For those of us who do religious education and church administration, this is the time of year when we’re deep into planning for the coming church year. As a result, I’ve been reviewing lots of church school curriculum books so I can make some recommendations to the Lifespan Religious Education Committee. And one small thing has begun to bug me.
I’ve noticed that a number of Unitarian Universalist church school curriculum books spend a lot of time on the “seven principles.” For example, Free To Believe, a newish curriculum book for second graders, has this sample dialogue:
“Do you remember our third principle? (Show the third principle page from the ‘What Do We Believe?’ coloring book. Have the children say the third principle together: ‘We believe that we should accept each other and learn together..’)…”
Notice that what the children are asked to repeat is actually a watered-down version of the seven principles, that ultimately means something rather different than the original. Other church school programs are worse, and even try to get children to memorize the seven principles.
As always, I think this is basically misguided. The “seven principles” are a fairly short section of a much longer section of the UUA bylaws, Article II, the “Principles and Purposes.” But if you read the entire section, the really interesting stuff comes after the “seven principles” — I’m particularly fond of this subsection of the complete “Principles and Purposes”:
“The Association declares and affirms its special responsibility, and that of its member congregations and organizations, to promote the full participation of persons in all of its and their activities and in the full range of human endeavor without regard to race, ethnicity, gender, disability, affectional or sexual orientation, age, language, citizenship status, economic status, or national origin and without requiring adherence to any particular interpretation of religion or to any particular religious belief or creed.”
That’s the kind of thing I want children to know about our church. I want them to know that they are actually expected to change their behavior because of their faith. But do I want them to memorize it, as if it’s a kind of holy scripture? Well, no, I really don’t.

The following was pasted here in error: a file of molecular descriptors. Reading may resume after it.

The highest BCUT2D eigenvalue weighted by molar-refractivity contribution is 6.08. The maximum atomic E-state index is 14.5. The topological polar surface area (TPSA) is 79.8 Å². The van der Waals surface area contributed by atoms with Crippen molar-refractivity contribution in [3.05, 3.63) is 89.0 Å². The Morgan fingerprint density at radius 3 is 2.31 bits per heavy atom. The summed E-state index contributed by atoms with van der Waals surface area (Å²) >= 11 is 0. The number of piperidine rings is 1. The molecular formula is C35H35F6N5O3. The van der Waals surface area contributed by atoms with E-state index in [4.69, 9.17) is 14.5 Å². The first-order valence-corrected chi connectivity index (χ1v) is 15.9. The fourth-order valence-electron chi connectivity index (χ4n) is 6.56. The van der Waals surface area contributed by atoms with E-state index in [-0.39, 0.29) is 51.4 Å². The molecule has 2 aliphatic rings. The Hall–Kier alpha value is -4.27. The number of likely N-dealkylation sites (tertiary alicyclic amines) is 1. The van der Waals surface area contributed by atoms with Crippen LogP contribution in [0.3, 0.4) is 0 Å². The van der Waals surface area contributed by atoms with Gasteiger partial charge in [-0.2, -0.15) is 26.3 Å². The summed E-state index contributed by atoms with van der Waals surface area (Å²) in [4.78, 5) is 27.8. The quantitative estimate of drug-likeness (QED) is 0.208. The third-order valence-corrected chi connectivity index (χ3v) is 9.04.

Long-time DRE Ginny Steel used to say that it’s good to ask children to memorize things — they’re already memorizingdialog from TV showsand bits of video games, so we should get them to memorize more important things. I have asked children to memorize short poems by Unitarian poet William Carlos Williams (some of the kids I knew in Lexington, Mass., still remember “This Is Just To Say”). Occasionally, I’ve had older children memorize bits from various sacred texts — the Hebrew Bible, the Bhagavad Gita, the Christian scriptures.
Here in our church, we definitely want children to memorize our covenant (but never in some watered-down version) and the words to the song of praise and the doxology. This way, children can participate more easily in the first part of the worship service, even if they’re not yet fluent readers.
But memorize or discuss excerpts from the UUA bylaws? That’s pretty low on my list of priorities for children. And if I did ask them to memorize such material, I would have them memorize the original text if I did it at all. And if I had them memorize anything from the UUA bylaws, I would have them memorize the following section of the principles and purposes first:
“Nothing herein shall be deemed to infringe upon the individual freedom of belief which is inherent in the Universalist and Unitarian heritages or to conflict with any statement of purpose, covenant, or bond of union used by any congregation unless such is used as a creedal test.”